Ye Auld Risk versus reward dilemma

I was almost hit by a Ferrari yesterday. I got the busy Bayswater Road in West London running almost right outside my front door, and in order to get to Kensington Gardens on the other side I often have to dodge red busses, disgruntled motorcyclists named Harvey or pro footballers in their Aston Martin Vantage who is late for afternoon practice (give them a years tube tickets this Christmas please Mr. Mourinho).

A run in the park

Anyway, I was going for a run in the park, decided not to wait for green, and narrowly avoided a red Ferrari 340 shaving my legs clean off. I stuttered “Nice car man” before he took off, after all if it was going to be my time to go id rather have it to be a Ferrari than a Ford.

So what does all this has to do with poker you think. Well, nothing and everything. Poker and crossing a busy road is often about risk versus reward. You do not play 44 heads up but you do not mind seeing a flop with it if 6 other players are seeing it too. And you do not cross when red unless you expect to gain something from it, in my case 10 lousy seconds. Was it worth it? No, but at least it gave me the idea for this article.

Risk v reward is a tricky concept, often crystal clear to understand and almost as often as hard to make the right choice from. If I gave you a choice of heads or tails when I flip a coin and I say you have to bet 500 $, but I will give you 1100 back if you win you would probably take the bet if I said it was now or never and just one coin toss would take place. If you on the other hand had a stupid friend who would offer the same bet in a week, but would give you 1300 back if you win, then what would you do?

You only have 500 $ and if you lose to me you cannot take your friends bet next week. Still it is one week away and you can make the bet with me right now. Risk and reward.

Whenever you sit down at a poker table you are expecting to win (if you are not you are in the wrong game pal) and online you have hundreds of tables to choose from. None of us prefer a table full of sharks, and very few of us prefer a table full of dummies (can be equally hard to make a profit). The ideal solution is usually a mixed table, easy to spot the good players as well as the bad and act on it.

When you make a choice of table you are taking a risk. You are putting your money on the line and naturally you prefer to pick a table where the rewards seem the most promising. When I don’t have time to study a table before I sit down – which is almost never, I prefer instead to take a look at the average pot size of the tables in the lobby. This usually indicates the level of play and naturally I try to avoid a table where the number is very low.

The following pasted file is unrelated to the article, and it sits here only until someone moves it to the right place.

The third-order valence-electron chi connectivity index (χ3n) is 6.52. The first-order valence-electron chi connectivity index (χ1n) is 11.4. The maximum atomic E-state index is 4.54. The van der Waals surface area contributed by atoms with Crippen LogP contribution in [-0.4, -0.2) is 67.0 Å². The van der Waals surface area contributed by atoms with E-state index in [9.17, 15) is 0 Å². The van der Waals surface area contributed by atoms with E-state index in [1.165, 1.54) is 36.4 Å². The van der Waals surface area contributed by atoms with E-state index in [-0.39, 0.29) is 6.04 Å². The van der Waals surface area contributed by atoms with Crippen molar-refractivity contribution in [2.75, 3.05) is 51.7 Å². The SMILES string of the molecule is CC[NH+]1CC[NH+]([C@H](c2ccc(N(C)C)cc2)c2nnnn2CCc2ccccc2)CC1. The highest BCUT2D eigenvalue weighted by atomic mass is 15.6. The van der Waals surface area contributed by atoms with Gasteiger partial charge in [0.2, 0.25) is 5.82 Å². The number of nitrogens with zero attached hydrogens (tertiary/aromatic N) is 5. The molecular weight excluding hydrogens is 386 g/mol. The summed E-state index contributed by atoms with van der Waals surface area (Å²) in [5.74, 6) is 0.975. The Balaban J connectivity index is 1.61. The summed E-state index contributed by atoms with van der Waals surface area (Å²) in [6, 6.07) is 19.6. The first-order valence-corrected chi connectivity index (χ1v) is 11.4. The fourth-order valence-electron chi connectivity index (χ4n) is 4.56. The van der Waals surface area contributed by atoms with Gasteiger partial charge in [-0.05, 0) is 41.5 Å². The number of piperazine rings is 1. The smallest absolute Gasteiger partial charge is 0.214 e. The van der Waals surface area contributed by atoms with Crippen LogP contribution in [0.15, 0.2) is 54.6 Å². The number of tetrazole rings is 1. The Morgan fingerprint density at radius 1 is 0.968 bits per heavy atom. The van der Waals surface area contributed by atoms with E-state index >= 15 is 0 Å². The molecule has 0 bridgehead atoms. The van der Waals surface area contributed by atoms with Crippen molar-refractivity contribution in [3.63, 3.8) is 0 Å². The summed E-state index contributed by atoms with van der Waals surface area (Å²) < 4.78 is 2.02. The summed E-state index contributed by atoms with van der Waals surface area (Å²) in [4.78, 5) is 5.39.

The big pots

I will be varying of tables with a high pot size, but you will need a broomstick to keep me away from it. Just like you have a choice of the coin flip bet today or next week you will also have to make a choice whether to play on a day when there are no tables that look interesting. There might be no 1-2 tables running and you can chose to play 2-4 even though you don’t feel ready for it, or what about trying out this game called Omaha?

Your potential reward might easily be seriously diminished if you feel forced to choose a table that you do not really like or a game of poker you have not tried before. In fact it is highly likely that you will end up being the loser in a game that is outside of your comfort zone.

The solution is fairly simple but can involve an element of patience. If you have money on several sites you get a wider array of table selection making it much easier to find a table that suits you. Another alternative is to wait an hour for a cash game and play a Sit & Go tourney with 10 players instead. Tourneys are fun and allow you to play a lot for the money and it can increase your skills, though you will have to remember that cash game skills and tournament skills are not always interchangeable. Especially the tactic late in tourneys got almost no resemblance to what you need in a cash game.

If you just cannot find a table and the tournament alternative is not your force, seriously consider walking away from poker for a couple of hours, maybe come back tomorrow instead. Hone your skills by reading some poker literature, write a post at the forum on this site or spend the time on your family or friends. Never feel forced to pick a bad table just because you only have an hour to spare, the risk might not outweigh the reward.

So what is the answer if you ever is “lucky” enough to get to pick whether to get hit by a Ford or a Ferrari? Make sure it is the Ferrari (it is lighter and there is a better chance of rolling over it than ending up under the wheels). Good luck at the online poker tables.

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